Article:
Are There Any Genuine Wild Horses in America?

by on March 8th, 2015
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On September 2, 2011 the PilotOnline.com reported on a herd of “wild horses” that survived Hurricane Irene. The term “wild horses” caught my attention as this cannot be accurately used with these horses. If truly wild they would have been descended from horses that were never domesticated. On the contrary, these horses are descendants of domestic horses brought to the New World by early European explorers and therefore are more correctly referred to as feral.

According to most scientists there is only one wild horse in existence. Przewalski’s horse is the only species of horse that can be called wild because they were never domesticated. Przewalski’s horses were declared extinct in the wild in the early 1980’s and then reintroduced into Mongolia in 1992 from specimens held in zoos1. The only other wild horse to have existed into modern times was the tarpan, with the last animal dying in a Russian Zoo in 19092.

Non-captive horses in America should be referred to as feral because no proven connection can be made between these horses and any prehistoric wild species. Most scientists believe that wild horses in the Americas died out sometime around the end last ice age. This long held scientific belief however, has been challenged by some who contest that the wild horse never died out3 and that feral horses are at least in part descended from wild horses.

Dakota/Lakota Elders, as well as many other Native American groups, assert that horses survived beyond the Ice Age and that Native American’s developed a horse culture long before Europe contact4. Many proponents of American Mustangs lobby to classify feral horses as wild based on their belief that they are in fact descended from wild Native American horses5. The Book of Mormon, which is a record of peoples in ancient America6, who recorded their history from about 2200 BC to 400 AD7 mentions horses in multiple instances8. In a statement for the 110th Congress in January of 2007 researchers stated that no mitochondrial DNA difference can be made between Ice Age and modern horses9. The assertion is then, that there is no genetic difference between feral horses and horses that would have existed in America the wild. If true, this would allow feral horses to be officially reclassified as wild9.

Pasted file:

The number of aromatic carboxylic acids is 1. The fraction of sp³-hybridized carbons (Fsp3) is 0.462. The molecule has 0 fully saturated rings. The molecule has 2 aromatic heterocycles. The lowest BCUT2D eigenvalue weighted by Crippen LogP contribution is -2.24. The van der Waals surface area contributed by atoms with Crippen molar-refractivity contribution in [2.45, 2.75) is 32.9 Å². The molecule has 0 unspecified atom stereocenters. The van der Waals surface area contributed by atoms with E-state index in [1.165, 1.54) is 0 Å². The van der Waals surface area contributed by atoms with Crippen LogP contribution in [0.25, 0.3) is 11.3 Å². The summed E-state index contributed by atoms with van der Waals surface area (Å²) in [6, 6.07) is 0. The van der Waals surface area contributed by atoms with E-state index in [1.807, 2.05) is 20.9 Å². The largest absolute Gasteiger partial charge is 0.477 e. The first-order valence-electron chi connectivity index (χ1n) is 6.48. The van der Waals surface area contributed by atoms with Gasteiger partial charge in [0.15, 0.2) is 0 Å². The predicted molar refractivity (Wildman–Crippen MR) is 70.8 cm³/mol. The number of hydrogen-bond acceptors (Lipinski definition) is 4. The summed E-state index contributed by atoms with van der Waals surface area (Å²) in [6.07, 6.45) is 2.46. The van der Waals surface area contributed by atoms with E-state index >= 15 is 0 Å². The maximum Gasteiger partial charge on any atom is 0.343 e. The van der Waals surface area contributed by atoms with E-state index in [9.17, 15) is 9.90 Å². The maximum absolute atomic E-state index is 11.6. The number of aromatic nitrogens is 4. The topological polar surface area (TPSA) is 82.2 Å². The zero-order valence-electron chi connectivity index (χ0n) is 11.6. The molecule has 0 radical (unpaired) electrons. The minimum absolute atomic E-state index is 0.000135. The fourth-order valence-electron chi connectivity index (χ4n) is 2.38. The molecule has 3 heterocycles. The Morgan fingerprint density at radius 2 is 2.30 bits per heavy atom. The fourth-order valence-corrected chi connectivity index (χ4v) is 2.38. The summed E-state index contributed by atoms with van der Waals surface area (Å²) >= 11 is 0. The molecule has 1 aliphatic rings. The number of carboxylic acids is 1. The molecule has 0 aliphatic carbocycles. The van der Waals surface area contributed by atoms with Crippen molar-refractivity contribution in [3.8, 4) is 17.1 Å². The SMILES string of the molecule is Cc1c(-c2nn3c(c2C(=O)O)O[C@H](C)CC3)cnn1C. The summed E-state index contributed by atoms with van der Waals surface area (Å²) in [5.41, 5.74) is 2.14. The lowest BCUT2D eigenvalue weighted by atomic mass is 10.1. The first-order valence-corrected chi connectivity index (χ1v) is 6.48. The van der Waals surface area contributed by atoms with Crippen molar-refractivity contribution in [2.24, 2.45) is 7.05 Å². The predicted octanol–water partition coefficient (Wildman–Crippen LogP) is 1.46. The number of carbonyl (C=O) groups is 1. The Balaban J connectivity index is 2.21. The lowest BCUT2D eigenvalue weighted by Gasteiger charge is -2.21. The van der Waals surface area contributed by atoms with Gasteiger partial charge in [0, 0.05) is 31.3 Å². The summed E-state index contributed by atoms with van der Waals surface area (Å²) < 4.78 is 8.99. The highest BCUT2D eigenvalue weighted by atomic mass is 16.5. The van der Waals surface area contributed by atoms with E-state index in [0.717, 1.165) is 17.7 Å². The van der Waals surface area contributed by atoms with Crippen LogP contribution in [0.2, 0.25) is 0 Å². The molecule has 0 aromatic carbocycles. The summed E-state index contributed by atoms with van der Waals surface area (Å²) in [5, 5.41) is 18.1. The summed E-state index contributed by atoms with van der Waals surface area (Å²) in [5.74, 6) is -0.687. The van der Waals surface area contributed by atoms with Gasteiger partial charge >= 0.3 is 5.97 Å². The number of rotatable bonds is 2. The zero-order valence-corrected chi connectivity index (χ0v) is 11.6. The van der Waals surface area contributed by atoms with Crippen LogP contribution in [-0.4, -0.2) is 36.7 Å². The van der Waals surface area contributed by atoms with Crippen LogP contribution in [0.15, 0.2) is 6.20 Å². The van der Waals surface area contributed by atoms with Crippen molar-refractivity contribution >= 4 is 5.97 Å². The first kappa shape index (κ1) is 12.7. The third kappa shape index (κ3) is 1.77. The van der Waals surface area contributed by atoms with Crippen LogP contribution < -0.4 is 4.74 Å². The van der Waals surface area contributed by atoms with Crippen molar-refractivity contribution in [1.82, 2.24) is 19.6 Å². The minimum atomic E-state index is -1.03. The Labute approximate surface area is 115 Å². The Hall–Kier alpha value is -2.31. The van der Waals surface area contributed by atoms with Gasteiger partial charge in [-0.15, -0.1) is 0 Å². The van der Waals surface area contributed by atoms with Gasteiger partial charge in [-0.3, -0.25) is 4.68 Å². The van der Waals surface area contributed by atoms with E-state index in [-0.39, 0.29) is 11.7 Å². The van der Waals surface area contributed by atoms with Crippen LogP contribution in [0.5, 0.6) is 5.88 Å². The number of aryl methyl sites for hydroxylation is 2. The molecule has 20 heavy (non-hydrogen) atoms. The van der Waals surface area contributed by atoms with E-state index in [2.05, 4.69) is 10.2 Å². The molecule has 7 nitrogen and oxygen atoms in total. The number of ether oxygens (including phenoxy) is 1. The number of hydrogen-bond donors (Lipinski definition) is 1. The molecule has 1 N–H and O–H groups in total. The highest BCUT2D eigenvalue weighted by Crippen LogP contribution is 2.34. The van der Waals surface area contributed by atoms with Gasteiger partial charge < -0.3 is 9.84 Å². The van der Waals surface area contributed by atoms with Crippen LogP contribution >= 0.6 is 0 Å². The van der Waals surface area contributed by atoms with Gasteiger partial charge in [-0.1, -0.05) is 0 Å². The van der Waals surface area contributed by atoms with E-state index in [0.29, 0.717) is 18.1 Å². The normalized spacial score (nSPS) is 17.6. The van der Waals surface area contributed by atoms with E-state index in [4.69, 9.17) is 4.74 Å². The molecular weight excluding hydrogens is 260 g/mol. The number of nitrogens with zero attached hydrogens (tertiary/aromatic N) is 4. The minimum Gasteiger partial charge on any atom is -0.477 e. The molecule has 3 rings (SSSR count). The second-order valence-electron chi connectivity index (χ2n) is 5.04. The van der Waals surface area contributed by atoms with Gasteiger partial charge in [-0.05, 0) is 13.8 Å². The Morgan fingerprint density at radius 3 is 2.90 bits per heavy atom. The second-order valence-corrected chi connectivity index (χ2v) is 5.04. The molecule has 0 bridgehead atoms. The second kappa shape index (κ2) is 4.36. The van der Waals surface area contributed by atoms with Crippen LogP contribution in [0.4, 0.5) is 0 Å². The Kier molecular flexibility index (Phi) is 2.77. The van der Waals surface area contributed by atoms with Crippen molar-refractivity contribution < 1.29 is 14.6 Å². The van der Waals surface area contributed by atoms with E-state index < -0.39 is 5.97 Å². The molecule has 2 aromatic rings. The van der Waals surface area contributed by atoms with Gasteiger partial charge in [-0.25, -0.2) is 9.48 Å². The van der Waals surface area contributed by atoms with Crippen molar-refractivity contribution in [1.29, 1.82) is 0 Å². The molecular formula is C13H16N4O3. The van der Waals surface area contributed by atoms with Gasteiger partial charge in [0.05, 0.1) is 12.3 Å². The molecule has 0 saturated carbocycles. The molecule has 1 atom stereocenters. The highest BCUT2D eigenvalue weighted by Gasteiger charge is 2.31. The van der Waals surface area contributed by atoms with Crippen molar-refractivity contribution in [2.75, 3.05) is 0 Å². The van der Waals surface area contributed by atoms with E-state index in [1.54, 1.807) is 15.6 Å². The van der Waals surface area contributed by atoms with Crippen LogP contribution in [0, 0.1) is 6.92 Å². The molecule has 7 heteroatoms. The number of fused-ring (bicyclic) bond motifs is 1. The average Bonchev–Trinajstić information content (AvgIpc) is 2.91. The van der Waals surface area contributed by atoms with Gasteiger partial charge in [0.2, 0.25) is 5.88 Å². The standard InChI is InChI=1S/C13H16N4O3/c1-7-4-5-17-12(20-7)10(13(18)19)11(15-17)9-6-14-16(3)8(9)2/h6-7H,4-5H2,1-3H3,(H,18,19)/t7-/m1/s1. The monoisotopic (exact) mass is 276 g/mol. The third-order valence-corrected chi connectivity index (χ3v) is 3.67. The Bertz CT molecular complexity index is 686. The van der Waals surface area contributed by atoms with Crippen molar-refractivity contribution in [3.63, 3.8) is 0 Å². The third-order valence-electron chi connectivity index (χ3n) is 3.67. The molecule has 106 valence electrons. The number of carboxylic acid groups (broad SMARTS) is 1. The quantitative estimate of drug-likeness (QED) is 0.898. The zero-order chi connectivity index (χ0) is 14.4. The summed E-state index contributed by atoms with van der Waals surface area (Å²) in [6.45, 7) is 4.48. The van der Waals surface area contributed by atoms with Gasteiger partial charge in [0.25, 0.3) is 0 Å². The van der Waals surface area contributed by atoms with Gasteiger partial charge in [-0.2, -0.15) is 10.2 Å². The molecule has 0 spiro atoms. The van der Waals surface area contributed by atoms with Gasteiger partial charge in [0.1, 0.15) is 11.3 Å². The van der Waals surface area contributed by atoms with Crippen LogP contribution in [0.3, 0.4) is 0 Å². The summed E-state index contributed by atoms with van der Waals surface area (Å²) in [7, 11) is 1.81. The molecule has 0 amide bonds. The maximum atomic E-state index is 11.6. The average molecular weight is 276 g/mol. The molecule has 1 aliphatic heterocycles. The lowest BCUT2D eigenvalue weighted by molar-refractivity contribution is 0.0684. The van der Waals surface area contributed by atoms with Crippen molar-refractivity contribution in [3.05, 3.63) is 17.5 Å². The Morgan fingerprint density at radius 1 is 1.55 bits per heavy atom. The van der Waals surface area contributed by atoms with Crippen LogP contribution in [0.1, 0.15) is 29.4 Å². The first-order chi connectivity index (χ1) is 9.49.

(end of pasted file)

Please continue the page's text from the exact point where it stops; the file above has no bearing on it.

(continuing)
The question of whether the classification of feral versus wild horses in America will be resolved conclusively, is yet to be seen. For now we are left with a tantalizing mystery, but until more research can be gathered the term “wild horses” cannot be decisively used when referring to horses in America.

1. http://www.sandiegozoo.org/animalbytes/t-przewalski_horse.html

2. http://en.wikipedia.org/wiki/Tarpan

3. On the Pleistocene extinctions of Alaskan mammoths and horses; Andrew R. Solow, David L. Roberts, and Karen M. Robbirt.

4. The Aboriginal North American Horse; In support of senate bill 2278 (north Dakota) statement of Claire Henderson history department Batiment de Koninck Laval University Quebec city, Quebec Canada

5. Mustangs Spirit of the Shrinking West, By Alexandra Fuller Published February 2009

6. Encyclopedia of Mormonism, McMillan publishing; page 177

7. http://lds.org/gospellibrary/materials/BofMChart000.pdf 8. Book of Mormon; 1 Nephi 18:21, Enos 1:21, Alma 18:9-12, 3 Nephi 3:22, Ether 9:19.

9. Wild Horses as Native North American Wildlife By Jay F. Kirkpatrick, Ph.D. and Patricia M. Fazio, Ph.D.


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